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The Secret Coast Expedition 2019

With the support of presenting sponsors the Royal Canadian Geographical Society and the Spanish Embassy in Canada, my adventure partner (and husband) David Gilbert and spent a month working our way down the wild, and mostly uninhabited outer coast of Vancouver Island.

Here’s a short clip about what we accomplished as covered by CTV News:

 

 

I’m now working on what will be my next book! It will weave the story of our month-long adventure down the coast with my investigation of the history of the early contacts between the Nuu-chah-nulth inhabitants and the very first foreign visitors here. Most people think of Canada’s colonial history in terms of the English and the French – but LDSC_6731here on the west coast, the Spanish were actually the first explorers to arrive here (in 1774) and to make contact with the indigenous people.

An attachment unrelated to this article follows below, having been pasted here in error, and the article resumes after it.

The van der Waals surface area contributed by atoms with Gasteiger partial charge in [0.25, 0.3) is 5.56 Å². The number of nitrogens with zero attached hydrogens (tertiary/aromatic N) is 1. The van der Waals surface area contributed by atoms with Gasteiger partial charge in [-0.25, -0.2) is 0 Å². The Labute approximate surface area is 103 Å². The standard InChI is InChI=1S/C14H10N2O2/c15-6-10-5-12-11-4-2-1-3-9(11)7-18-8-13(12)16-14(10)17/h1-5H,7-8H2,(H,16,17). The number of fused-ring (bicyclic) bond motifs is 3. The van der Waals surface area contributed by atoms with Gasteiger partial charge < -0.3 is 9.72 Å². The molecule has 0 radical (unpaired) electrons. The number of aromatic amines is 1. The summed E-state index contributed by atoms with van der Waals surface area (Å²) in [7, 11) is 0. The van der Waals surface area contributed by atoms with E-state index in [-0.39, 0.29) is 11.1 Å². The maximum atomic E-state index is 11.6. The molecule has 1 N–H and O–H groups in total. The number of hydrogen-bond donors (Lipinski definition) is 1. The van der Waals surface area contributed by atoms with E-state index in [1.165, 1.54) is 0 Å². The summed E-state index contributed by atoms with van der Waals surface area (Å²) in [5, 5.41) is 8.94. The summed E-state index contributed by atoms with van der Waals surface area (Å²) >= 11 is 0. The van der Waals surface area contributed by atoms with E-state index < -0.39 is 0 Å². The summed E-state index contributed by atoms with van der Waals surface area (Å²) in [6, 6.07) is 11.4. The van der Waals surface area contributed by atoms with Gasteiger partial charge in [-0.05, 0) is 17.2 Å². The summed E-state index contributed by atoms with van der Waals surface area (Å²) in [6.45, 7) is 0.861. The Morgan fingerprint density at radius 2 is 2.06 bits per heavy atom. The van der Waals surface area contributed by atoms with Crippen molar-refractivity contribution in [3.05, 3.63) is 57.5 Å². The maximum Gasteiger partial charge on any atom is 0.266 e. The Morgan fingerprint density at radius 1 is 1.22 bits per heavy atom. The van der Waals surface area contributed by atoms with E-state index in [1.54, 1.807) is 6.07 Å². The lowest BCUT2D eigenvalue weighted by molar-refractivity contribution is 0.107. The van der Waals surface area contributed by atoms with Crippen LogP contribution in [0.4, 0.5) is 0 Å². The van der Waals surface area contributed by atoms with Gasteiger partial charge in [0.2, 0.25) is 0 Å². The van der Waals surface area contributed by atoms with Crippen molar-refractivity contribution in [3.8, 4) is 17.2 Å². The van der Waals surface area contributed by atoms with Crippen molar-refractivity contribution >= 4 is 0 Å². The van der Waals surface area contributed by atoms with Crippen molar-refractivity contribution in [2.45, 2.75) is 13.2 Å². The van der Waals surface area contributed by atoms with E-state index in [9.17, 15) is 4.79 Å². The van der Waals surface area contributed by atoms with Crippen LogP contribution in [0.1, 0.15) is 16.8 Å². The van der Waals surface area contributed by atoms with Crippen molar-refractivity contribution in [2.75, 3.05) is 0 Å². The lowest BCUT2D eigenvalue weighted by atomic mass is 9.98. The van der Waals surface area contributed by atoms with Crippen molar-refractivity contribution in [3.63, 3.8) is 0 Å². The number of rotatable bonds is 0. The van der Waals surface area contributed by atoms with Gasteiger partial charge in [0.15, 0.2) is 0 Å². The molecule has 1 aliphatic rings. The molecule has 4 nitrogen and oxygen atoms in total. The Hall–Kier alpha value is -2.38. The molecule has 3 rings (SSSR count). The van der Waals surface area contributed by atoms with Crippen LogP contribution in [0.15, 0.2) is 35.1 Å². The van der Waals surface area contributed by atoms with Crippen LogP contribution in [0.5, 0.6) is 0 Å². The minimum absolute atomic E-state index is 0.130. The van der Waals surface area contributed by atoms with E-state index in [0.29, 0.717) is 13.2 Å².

The Americans also played an important role. They were in on the fur trading, of course, but gradually came into conflict with the indigenous people. One of their ships was captured by the Mowachaht Chief Maquinna, who enslaved two of its crew members for over two years. Another American ship, the Tonquin, was sacked by Tla-o-qui-aht in 1811 (largely in retaliation for their village previously being burned to the ground by the Americans) – a final conflict that, for the next half-century, ended foreign explorations into this part of the world.

LDSC_8959Not many people know about this aspect of the history of the Pacific Northwest. The ultimate product of our adventure will be a book which I will both write and photograph (along the lines of my best-seller The Wild Edge), integrating our discovery of the landscape where these encounters occurred, with the history that I research from documents recorded by the visitors, as well as what we discovered through the oral history preserved by the Nuu-chah-nulth inhabitants. Find out more on The Secret Coast Expedition website, or follow me on Twitter to stay updated.

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